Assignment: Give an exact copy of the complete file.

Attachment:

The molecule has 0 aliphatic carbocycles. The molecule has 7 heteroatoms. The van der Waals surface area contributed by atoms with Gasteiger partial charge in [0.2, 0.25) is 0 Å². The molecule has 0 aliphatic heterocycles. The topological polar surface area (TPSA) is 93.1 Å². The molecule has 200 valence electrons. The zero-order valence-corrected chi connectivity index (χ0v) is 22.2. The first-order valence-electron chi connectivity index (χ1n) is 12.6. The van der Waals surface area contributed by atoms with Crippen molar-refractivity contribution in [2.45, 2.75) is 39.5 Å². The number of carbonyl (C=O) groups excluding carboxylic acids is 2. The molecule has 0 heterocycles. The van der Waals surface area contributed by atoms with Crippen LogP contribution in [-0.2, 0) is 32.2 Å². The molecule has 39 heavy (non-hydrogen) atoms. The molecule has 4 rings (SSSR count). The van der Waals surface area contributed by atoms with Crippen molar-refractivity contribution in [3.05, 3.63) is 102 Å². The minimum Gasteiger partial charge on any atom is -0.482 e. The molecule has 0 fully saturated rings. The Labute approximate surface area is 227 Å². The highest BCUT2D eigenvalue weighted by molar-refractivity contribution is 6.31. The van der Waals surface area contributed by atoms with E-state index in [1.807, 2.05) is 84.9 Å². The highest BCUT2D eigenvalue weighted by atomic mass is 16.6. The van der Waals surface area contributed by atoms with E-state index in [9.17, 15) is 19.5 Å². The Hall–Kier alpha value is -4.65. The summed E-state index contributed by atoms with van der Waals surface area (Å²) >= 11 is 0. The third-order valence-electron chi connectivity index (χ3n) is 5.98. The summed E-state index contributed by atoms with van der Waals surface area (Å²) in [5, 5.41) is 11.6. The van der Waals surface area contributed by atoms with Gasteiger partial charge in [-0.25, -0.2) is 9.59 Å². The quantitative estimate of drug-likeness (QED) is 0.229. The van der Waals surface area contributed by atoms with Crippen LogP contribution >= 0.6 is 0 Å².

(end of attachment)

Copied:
The molecule has 0 aliphatic carbocycles. The molecule has 7 heteroatoms. The van der Waals surface area contributed by atoms with Gasteiger partial charge in [0.2, 0.25) is 0 Å². The molecule has 0 aliphatic heterocycles. The topological polar surface area (TPSA) is 93.1 Å². The molecule has 200 valence electrons. The zero-order valence-corrected chi connectivity index (χ0v) is 22.2. The first-order valence-electron chi connectivity index (χ1n) is 12.6. The van der Waals surface area contributed by atoms with Crippen molar-refractivity contribution in [2.45, 2.75) is 39.5 Å². The number of carbonyl (C=O) groups excluding carboxylic acids is 2. The molecule has 0 heterocycles. The van der Waals surface area contributed by atoms with Crippen LogP contribution in [-0.2, 0) is 32.2 Å². The molecule has 39 heavy (non-hydrogen) atoms. The molecule has 4 rings (SSSR count). The van der Waals surface area contributed by atoms with Crippen molar-refractivity contribution in [3.05, 3.63) is 102 Å². The minimum Gasteiger partial charge on any atom is -0.482 e. The molecule has 0 fully saturated rings. The Labute approximate surface area is 227 Å². The highest BCUT2D eigenvalue weighted by molar-refractivity contribution is 6.31. The van der Waals surface area contributed by atoms with E-state index in [1.807, 2.05) is 84.9 Å². The highest BCUT2D eigenvalue weighted by atomic mass is 16.6. The van der Waals surface area contributed by atoms with E-state index in [9.17, 15) is 19.5 Å². The Hall–Kier alpha value is -4.65. The summed E-state index contributed by atoms with van der Waals surface area (Å²) >= 11 is 0. The third-order valence-electron chi connectivity index (χ3n) is 5.98. The summed E-state index contributed by atoms with van der Waals surface area (Å²) in [5, 5.41) is 11.6. The van der Waals surface area contributed by atoms with Gasteiger partial charge in [-0.25, -0.2) is 9.59 Å². The quantitative estimate of drug-likeness (QED) is 0.229. The van der Waals surface area contributed by atoms with Crippen LogP contribution >= 0.6 is 0 Å².